Vulnerability like submission have become four letter words – unnecessarily and unfortunately – but understandably in a fallen world. What can be empowering becomes oppressive, what should be freeing becomes imprisoning.

8Finally, all of you, live in harmony with one another; be sympathetic, love as brothers, be compassionate and humble. 9Do not repay evil with evil or insult with insult, but with blessing, because to this you were called so that you may inherit a blessing. 10For, “Whoever would love life and see good days must keep his tongue from evil and his lips from deceitful speech. 11He must turn from evil and do good; he must seek peace and pursue it. 12For the eyes of the Lord are on the righteous and his ears are attentive to their prayer, but the face of the Lord is against those who do evil.”[a] 13Who is going to harm you if you are eager to do good?

This is about a positive attitude of seeing God’s hand in all things, People on the other hand are not so certain. Those closest to you will not harm you if you are eager to do good – but I have no such faith in the world at large….and I do not think this is unreasonable. The crux of these statements is about not seeking out strife or conflict – but you know that it will still happen even if you do not seek trouble out! My sense is that my desire needs to be to trust in God’s sovereign plan and to find comfort in my vulnerability and softness. It is this softness that empowers me to be compassionate. To feel is to be insightful about how others are feeling.

I also found this Commentary on the passage by Barnes. It is from the 19th century – and seems to be a little antiquated on an initial read but as I read it for the third time I realized there are some traits that I aspire to.

“… Of a calm temper; a contented mind; a heart free from passion, pride, envy, and irritability; a soul not subject to the agitations and vexations of those who live for fashion, and who seek to be distinguished for external adorning…Many a man cannot tell the difference between diamonds: and cut-glass, or paste in the form of diamonds; and few are such connoisseurs in the matter of female ornaments as to appreciate at all the difference in the quality or colour of silks, and shawls, and laces, which might appear so important to a female eye. The fact is, that those personal ornaments which to females appear of so much value, are much less regarded and prized by men than they often suppose…But a man has a real interest in what constitutes the ornaments of the heart. His happiness, in his intercourse with his wife, depends on these. He knows what is denoted by a kind temper; by gentle words; by a placid brow; by a modest and patient spirit; by a heart that is calm in trouble, and that is affectionate and pure; by freedom from irritability, fretfulness, and impatience; and he can fully appreciate the value of these things. No professional skill is necessary to qualify him to see their worth; and no acquired tact in discrimination is requisite to enable him to estimate them according to their full value. A wife, therefore, if she would permanently please her husband, should seek the adorning of the soul rather than the body; the ornament of the heart, rather than gold and jewels. The one can never be a substitute for the other; and whatever outward decorations she may have, unless she have a gentleness of spirit, a calmness of temper, a benevolence and purity of soul, and a cultivation of mind that her husband can love, she cannot calculate on his permanent affection.” – Barnes’ Notes on the New Testament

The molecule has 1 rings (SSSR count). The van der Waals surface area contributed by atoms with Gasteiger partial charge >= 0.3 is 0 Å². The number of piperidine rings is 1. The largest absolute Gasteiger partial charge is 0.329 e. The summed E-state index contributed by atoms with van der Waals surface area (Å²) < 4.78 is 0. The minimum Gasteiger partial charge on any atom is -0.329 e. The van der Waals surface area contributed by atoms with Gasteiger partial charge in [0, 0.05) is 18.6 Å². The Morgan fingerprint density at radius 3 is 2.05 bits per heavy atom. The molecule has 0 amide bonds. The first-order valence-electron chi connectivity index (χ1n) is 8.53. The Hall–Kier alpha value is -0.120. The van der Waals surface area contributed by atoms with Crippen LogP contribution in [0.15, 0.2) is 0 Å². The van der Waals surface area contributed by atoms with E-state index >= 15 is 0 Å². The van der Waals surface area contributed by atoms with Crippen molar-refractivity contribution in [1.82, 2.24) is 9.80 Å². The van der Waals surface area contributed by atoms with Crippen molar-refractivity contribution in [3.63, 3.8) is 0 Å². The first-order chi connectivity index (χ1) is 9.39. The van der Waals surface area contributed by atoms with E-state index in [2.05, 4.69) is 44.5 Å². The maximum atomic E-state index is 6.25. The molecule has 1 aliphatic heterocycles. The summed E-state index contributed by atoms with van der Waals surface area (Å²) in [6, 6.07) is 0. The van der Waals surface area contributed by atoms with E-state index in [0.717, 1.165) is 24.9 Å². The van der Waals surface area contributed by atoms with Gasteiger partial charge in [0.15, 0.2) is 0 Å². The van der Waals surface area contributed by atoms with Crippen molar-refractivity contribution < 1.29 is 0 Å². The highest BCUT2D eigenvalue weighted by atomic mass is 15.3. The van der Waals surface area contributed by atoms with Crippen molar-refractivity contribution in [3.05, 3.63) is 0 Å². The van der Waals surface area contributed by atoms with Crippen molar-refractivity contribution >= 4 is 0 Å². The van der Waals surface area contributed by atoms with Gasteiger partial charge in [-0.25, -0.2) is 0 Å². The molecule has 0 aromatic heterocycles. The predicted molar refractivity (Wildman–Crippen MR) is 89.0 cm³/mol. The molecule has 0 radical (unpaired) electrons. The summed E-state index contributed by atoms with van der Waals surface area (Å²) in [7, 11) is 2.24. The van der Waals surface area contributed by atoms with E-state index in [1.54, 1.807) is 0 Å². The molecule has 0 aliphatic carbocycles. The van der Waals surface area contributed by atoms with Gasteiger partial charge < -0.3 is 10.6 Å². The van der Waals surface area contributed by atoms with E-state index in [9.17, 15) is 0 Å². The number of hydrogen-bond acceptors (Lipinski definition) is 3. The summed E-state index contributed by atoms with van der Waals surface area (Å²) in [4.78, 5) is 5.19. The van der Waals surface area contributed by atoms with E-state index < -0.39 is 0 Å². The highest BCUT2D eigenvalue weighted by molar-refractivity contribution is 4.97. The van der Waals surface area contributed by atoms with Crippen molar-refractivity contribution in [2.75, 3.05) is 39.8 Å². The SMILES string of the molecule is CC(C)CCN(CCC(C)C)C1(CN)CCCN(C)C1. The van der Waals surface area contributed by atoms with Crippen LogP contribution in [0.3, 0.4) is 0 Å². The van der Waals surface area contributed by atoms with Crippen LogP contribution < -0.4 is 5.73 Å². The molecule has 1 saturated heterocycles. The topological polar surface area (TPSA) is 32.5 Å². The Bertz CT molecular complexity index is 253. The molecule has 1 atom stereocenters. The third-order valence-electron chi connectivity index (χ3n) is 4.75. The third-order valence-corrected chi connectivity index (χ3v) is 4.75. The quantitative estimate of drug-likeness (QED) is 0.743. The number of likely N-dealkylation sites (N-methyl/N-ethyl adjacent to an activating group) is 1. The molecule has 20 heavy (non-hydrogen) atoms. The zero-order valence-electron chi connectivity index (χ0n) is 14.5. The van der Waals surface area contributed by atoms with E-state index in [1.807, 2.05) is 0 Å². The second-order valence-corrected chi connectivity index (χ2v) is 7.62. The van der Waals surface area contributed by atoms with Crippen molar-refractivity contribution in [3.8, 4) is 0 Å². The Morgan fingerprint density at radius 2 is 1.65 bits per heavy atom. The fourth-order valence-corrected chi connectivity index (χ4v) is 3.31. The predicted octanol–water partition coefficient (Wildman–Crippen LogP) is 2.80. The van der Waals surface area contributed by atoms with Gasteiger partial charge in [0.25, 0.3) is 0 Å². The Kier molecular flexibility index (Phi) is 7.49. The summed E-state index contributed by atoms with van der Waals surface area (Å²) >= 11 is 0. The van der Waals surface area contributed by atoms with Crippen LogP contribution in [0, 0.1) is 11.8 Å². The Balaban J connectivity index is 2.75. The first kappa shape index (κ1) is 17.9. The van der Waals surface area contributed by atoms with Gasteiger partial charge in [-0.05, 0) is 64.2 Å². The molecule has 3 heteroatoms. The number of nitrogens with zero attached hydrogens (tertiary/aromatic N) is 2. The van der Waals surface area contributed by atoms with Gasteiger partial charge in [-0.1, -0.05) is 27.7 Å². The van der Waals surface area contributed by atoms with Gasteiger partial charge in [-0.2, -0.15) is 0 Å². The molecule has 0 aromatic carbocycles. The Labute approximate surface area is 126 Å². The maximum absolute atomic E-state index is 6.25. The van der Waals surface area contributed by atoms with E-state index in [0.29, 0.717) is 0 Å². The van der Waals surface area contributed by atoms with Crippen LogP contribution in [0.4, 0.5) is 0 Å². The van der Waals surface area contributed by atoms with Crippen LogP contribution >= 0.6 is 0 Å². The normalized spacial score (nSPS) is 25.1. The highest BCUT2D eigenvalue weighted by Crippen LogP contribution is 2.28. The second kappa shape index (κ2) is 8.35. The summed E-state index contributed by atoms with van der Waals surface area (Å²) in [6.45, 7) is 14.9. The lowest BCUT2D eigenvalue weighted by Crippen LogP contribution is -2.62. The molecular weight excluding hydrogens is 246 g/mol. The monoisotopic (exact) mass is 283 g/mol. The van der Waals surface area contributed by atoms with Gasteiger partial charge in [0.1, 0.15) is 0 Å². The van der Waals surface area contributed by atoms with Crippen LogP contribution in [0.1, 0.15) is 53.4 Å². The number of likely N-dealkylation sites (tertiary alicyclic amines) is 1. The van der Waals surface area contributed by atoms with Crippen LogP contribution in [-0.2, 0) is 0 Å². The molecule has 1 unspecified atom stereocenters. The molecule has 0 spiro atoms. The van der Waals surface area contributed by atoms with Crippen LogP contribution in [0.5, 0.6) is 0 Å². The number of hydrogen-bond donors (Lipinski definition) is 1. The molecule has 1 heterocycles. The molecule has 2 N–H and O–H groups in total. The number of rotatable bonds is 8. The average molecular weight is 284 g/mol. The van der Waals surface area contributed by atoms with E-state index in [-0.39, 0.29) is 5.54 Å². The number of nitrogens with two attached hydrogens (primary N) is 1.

Part of me wonders whether this is really possible for me? I had always thought that the passionate intensity that I have for life was a positive trait. Is it? I think the definition of passion here is different to a modern definition – I think this is talking about irrationality. This isn’t talking about becoming hard, but for me I guess I am not really sure how to find the middle ground between being an unemotional, controlled, shell and my emotional intensity. I am overcompensating for something. This is only part of where I went early this morning. It I am trying to work out how this practically works for me….how do I reconcile all that God has given me and the drive I feel is from him to serve him – to answer the call and respond to the challenge “to those that much has been given much will be expected” with a gentler way of being? Even as I write that I ask myself why I think reconciling them is hard…. But part of me obviously does find it hard. What does this transformed me look like practically?

Connect with Anna on Academia.edu, Linked In, facebook page, & Twitter.

Subscribe to Goannatree

Related posts:

Previous post:

Next post: